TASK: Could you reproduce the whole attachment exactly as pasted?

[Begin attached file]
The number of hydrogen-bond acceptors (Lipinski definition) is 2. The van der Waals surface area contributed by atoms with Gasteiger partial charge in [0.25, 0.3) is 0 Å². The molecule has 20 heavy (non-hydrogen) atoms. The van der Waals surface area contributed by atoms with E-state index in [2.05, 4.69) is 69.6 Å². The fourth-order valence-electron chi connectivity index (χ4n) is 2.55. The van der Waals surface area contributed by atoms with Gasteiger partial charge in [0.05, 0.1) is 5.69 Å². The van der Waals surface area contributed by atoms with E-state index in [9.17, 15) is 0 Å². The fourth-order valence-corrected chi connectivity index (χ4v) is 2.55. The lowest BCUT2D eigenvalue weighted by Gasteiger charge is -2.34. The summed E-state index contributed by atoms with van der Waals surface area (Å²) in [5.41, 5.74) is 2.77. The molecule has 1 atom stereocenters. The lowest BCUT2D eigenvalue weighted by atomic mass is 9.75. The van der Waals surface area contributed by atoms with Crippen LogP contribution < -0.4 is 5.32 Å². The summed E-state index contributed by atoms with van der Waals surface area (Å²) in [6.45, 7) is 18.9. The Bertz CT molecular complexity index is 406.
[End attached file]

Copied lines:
The number of hydrogen-bond acceptors (Lipinski definition) is 2. The van der Waals surface area contributed by atoms with Gasteiger partial charge in [0.25, 0.3) is 0 Å². The molecule has 20 heavy (non-hydrogen) atoms. The van der Waals surface area contributed by atoms with E-state index in [2.05, 4.69) is 69.6 Å². The fourth-order valence-electron chi connectivity index (χ4n) is 2.55. The van der Waals surface area contributed by atoms with Gasteiger partial charge in [0.05, 0.1) is 5.69 Å². The van der Waals surface area contributed by atoms with E-state index in [9.17, 15) is 0 Å². The fourth-order valence-corrected chi connectivity index (χ4v) is 2.55. The lowest BCUT2D eigenvalue weighted by Gasteiger charge is -2.34. The summed E-state index contributed by atoms with van der Waals surface area (Å²) in [5.41, 5.74) is 2.77. The molecule has 1 atom stereocenters. The lowest BCUT2D eigenvalue weighted by atomic mass is 9.75. The van der Waals surface area contributed by atoms with Crippen LogP contribution < -0.4 is 5.32 Å². The summed E-state index contributed by atoms with van der Waals surface area (Å²) in [6.45, 7) is 18.9. The Bertz CT molecular complexity index is 406.